The NFL's (Lack of) Response to an Injury Crisis May Provide the Reason For Its Declining Cultural Relevancy
Have you ever been in a car crash before? I sure hope you haven’t. If you were somehow unaware, they’re very dangerous. Nearly 1.3 million people die from car crashes every year- to put that in more digestible terms, that means there are approximately 3,287 car accident-related deaths each day. Even accidents that don’t result in deaths can be traumatizing- I recently heard the story of a friend who got in an accident, and the airbag was deployed with such force that it broke her wrist. Even the most minor car accident injuries can have major repercussions.
So, when Denver Broncos linebacker Todd Davis recently told the MMQB’s Robert Klemko that playing on Thursday Night Football “…kind of feels like getting in a car accident, trying to recover, and then all of a sudden you get in another one,” there was understandable outrage over the NFL’s stubbornness to keep TNF as a prominent part of its schedule for the foreseeable future.
This has been the darkest NFL campaign in recent memory for many reasons, and even with that ominous background, few topics have stolen the headlines like player safety and the seemingly endless parade of injuries. Obviously, injuries are a part of any sport, especially a contact-based one like football, but this year has been especially bad for an assortment of reasons. There have been multiple instances of over-the-top violent and vicious hits, from Bears linebacker Danny Trevathan laying into Packers wide receiver Davante Adams to Pro Bowl Steelers linebacker Ryan Shazier lunging head first into a tackle and dropping to the ground, motionless. The injury protocol has almost devolved into a farce, reaching perhaps its lowest point when Texans quarterback Tom Savage took a sack and appeared to have a seizure while lying on the ground, yet somehow continued to play after sitting out one snap. However, the majority of press dedicated to injuries is because of one issue only, that of almost every marketable NFL star getting hurt for a significant stretch of time this season. Odell Beckham, Eric Berry, Kam Chancellor, Dalvin Cook, Julian Edelman, David Johnson, Andrew Luck, Jason Peters, Aaron Rodgers, Shazier, Richard Sherman, Joe Thomas, Deshaun Watson, JJ Watt, Carson Wentz, and Marshal Yanda all sustained significant injuries this season, with one seemingly occurring every week. Of course, the fact that many All-Pro level talents all got hurt during the same season is probably nothing more than very bad luck (read: karma), but it is representative of just how common injuries in the NFL have become.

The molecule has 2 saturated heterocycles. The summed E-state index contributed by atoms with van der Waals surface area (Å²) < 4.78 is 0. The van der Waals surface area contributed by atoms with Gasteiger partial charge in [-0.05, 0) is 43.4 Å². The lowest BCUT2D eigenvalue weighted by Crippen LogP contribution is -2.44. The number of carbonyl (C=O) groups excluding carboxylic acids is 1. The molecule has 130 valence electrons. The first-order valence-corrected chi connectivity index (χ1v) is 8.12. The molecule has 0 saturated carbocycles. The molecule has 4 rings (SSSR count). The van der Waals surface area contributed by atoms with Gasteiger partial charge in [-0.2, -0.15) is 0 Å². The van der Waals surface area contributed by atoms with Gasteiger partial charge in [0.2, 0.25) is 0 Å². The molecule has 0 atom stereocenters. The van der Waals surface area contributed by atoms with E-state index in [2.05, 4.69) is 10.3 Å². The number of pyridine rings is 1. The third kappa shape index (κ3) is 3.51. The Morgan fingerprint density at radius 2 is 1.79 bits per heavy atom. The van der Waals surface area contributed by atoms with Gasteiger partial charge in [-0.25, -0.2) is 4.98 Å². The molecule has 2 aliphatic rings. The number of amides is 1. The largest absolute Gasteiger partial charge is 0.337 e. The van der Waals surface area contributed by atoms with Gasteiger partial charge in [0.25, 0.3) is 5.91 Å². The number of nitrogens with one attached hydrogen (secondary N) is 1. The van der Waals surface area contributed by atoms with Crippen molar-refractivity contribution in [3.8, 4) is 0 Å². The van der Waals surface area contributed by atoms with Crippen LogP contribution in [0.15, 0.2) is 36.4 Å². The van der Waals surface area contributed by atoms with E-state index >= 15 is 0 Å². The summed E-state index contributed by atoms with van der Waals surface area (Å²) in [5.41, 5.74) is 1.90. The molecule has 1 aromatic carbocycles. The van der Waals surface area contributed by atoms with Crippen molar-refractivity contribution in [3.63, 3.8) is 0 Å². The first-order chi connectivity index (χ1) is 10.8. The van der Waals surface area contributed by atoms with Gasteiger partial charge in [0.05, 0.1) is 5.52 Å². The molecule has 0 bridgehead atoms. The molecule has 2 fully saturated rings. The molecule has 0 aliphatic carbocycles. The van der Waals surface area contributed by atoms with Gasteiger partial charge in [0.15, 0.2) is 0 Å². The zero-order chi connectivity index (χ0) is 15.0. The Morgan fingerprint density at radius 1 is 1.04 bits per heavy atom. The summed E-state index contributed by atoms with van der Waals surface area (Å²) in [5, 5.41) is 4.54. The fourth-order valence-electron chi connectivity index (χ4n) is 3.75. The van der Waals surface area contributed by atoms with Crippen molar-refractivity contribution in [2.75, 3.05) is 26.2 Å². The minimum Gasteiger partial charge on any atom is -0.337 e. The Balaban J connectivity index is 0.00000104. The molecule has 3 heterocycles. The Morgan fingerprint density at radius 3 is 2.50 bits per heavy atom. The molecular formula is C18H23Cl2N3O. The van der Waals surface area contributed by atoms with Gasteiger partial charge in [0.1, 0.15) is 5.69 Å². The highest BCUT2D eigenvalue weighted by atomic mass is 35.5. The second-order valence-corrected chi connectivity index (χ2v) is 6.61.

Almost two years ago, I wrote about Deflategate at its conclusion, and how it was the latest example of Roger Goodell and his cronies proving that they have no idea what they’re doing. At the end of the article, I pointed to NBA commissioner Adam Silver as a model of consistency and good leadership that Goodell could follow, if he was truly invested in making the NFL a better all-around sport. Well, 18 months later, and this article is making the same argument as that one.